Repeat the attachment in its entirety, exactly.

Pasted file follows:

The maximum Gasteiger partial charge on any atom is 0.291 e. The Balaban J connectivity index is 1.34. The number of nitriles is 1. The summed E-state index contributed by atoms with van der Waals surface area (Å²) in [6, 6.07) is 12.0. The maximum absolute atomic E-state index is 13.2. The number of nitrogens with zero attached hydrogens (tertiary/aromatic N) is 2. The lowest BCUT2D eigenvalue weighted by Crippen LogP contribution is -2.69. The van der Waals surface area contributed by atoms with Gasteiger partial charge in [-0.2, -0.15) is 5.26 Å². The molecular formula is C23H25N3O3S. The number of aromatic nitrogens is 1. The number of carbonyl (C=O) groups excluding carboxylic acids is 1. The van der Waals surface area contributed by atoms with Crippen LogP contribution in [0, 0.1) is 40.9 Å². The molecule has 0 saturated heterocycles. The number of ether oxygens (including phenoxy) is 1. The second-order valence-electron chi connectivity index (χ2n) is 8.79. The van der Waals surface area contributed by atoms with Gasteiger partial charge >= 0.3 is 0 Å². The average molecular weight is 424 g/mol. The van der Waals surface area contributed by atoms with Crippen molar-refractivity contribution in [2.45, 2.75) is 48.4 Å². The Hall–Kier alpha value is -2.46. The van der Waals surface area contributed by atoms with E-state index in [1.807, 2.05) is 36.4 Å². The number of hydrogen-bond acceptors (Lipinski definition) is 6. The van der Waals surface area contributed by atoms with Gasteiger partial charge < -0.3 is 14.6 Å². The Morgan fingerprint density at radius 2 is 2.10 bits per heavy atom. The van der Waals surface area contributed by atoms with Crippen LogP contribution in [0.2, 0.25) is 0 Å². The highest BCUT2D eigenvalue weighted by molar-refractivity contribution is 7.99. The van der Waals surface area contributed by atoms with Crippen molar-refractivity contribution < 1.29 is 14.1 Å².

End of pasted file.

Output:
The maximum Gasteiger partial charge on any atom is 0.291 e. The Balaban J connectivity index is 1.34. The number of nitriles is 1. The summed E-state index contributed by atoms with van der Waals surface area (Å²) in [6, 6.07) is 12.0. The maximum absolute atomic E-state index is 13.2. The number of nitrogens with zero attached hydrogens (tertiary/aromatic N) is 2. The lowest BCUT2D eigenvalue weighted by Crippen LogP contribution is -2.69. The van der Waals surface area contributed by atoms with Gasteiger partial charge in [-0.2, -0.15) is 5.26 Å². The molecular formula is C23H25N3O3S. The number of aromatic nitrogens is 1. The number of carbonyl (C=O) groups excluding carboxylic acids is 1. The van der Waals surface area contributed by atoms with Crippen LogP contribution in [0, 0.1) is 40.9 Å². The molecule has 0 saturated heterocycles. The number of ether oxygens (including phenoxy) is 1. The second-order valence-electron chi connectivity index (χ2n) is 8.79. The van der Waals surface area contributed by atoms with Gasteiger partial charge >= 0.3 is 0 Å². The average molecular weight is 424 g/mol. The van der Waals surface area contributed by atoms with Crippen molar-refractivity contribution in [2.45, 2.75) is 48.4 Å². The Hall–Kier alpha value is -2.46. The van der Waals surface area contributed by atoms with E-state index in [1.807, 2.05) is 36.4 Å². The number of hydrogen-bond acceptors (Lipinski definition) is 6. The van der Waals surface area contributed by atoms with Gasteiger partial charge < -0.3 is 14.6 Å². The Morgan fingerprint density at radius 2 is 2.10 bits per heavy atom. The van der Waals surface area contributed by atoms with Crippen LogP contribution in [0.2, 0.25) is 0 Å². The highest BCUT2D eigenvalue weighted by molar-refractivity contribution is 7.99. The van der Waals surface area contributed by atoms with Crippen molar-refractivity contribution < 1.29 is 14.1 Å².